That’s a very good question, and to be honest I find it much easier to think about the benefits of them – many people die while waiting for a transplant organ to become free, and artificial organs can work around that. However, as with everything, there are drawbacks.
One problem may be battery life – I read about one type of artificial heart whose battery lasted 30 minutes, but could be charged through the skin by a battery pack in a vest. Those packs only lasted 4 hours though, so not ideal all in all. It’s also the case that surgery to remove a natural heart and insert an artificial one is an enormous undertaking – the trauma can mean the patients (many of whom are quite ill anyway) struggle to recover.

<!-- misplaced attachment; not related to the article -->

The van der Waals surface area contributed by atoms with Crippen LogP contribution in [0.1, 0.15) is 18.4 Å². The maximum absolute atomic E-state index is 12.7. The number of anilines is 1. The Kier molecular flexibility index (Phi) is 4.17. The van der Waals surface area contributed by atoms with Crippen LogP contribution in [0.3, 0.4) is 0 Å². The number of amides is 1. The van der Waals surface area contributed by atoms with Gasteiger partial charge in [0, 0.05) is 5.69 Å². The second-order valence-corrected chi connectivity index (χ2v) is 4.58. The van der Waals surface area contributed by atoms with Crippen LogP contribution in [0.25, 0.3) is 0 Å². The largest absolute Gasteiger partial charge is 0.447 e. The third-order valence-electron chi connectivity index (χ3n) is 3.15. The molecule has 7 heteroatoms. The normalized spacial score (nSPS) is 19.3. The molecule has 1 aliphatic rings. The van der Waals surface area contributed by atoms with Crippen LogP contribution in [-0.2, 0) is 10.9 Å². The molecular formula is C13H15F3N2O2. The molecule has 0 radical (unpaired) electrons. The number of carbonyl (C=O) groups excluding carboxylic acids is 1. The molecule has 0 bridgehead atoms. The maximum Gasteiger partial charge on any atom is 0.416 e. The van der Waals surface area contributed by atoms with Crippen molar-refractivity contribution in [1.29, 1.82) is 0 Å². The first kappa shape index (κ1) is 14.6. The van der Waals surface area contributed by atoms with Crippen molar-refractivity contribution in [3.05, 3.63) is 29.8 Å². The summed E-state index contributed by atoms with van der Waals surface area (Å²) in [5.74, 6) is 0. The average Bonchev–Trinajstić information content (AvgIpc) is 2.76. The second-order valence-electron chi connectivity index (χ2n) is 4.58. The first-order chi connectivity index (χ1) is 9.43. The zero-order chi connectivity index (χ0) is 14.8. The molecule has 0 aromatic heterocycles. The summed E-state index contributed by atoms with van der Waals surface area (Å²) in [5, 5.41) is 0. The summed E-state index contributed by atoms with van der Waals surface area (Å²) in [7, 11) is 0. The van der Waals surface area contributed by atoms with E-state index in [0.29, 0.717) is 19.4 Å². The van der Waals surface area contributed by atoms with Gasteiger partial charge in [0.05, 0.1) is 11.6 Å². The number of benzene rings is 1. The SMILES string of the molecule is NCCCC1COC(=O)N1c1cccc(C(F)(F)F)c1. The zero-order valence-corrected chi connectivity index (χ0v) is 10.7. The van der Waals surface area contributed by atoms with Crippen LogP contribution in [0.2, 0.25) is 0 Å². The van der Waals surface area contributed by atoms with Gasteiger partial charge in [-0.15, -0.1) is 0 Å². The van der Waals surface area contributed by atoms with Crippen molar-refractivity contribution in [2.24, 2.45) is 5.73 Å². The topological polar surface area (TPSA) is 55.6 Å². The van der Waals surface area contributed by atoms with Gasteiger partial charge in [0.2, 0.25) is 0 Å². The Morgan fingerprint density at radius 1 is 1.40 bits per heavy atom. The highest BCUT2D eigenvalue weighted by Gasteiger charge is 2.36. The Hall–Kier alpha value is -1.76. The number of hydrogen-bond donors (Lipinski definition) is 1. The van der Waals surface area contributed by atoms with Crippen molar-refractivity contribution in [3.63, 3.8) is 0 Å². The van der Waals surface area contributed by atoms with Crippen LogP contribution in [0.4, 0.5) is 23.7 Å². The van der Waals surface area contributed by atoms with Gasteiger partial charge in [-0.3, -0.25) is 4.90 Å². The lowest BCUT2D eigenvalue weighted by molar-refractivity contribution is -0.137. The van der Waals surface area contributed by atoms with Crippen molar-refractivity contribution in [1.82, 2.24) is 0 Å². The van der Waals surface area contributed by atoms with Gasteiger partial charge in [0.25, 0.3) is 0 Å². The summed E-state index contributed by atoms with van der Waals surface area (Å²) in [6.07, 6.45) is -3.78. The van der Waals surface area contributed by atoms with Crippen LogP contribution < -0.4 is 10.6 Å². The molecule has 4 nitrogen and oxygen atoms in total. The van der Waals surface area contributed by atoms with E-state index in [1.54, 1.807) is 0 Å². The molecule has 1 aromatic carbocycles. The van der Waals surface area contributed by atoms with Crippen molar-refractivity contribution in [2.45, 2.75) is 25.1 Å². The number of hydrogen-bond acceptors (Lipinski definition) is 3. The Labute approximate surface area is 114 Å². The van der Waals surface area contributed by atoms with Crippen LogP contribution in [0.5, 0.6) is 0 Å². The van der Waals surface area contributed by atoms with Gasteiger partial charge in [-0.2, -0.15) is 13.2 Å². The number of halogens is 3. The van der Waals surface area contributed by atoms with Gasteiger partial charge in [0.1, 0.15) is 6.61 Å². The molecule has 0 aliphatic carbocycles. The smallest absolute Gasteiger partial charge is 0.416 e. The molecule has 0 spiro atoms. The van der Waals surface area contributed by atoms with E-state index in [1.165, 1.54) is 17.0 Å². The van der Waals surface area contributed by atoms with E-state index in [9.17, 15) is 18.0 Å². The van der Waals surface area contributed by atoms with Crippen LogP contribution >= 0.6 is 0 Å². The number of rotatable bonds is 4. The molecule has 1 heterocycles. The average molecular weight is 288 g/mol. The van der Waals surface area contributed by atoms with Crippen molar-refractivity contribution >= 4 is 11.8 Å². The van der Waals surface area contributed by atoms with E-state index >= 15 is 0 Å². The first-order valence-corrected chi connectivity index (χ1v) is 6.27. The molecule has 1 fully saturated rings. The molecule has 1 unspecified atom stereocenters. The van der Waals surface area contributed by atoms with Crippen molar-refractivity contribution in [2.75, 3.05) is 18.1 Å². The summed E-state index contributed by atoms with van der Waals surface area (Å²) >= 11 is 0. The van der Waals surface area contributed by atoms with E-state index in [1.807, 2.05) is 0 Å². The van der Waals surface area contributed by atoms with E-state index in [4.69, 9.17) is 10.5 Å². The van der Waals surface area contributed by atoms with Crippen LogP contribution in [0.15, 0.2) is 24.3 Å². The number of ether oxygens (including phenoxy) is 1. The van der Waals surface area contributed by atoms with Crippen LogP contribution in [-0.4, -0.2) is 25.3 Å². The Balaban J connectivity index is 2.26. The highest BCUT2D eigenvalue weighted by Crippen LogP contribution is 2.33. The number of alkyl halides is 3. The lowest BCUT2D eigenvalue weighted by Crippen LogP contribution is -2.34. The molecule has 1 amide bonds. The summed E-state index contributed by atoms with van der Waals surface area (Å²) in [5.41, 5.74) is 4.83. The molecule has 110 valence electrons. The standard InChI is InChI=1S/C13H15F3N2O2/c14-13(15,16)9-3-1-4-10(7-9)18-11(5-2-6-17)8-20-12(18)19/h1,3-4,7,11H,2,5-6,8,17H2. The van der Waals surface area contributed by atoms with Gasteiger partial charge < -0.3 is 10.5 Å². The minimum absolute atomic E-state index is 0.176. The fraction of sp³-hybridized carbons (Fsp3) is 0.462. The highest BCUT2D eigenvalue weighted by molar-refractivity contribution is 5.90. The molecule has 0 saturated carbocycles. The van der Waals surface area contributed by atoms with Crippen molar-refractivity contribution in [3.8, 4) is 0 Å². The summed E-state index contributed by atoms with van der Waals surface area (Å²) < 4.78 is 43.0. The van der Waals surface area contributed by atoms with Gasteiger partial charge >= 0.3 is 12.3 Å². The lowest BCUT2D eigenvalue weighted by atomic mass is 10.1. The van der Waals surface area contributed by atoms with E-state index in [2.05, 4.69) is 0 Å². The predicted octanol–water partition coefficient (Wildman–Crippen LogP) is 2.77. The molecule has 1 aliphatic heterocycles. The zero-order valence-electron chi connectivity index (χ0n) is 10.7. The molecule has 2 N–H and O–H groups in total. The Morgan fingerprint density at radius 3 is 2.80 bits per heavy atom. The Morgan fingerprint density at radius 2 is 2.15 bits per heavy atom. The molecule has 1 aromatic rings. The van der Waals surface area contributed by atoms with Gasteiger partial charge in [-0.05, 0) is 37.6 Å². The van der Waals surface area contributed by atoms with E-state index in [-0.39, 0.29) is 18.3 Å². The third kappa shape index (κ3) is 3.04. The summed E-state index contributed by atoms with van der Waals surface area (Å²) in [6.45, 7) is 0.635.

More common than full artificial hearts, it seems, are devices which help your heart to pump more powerfully. These are also large and bulky, but less traumatic to insert – more like working with your heart than replacing it. And for the future scientists are hoping to make 3d printed silicone artificial hearts – smaller, lighter and more like the real thing 🙂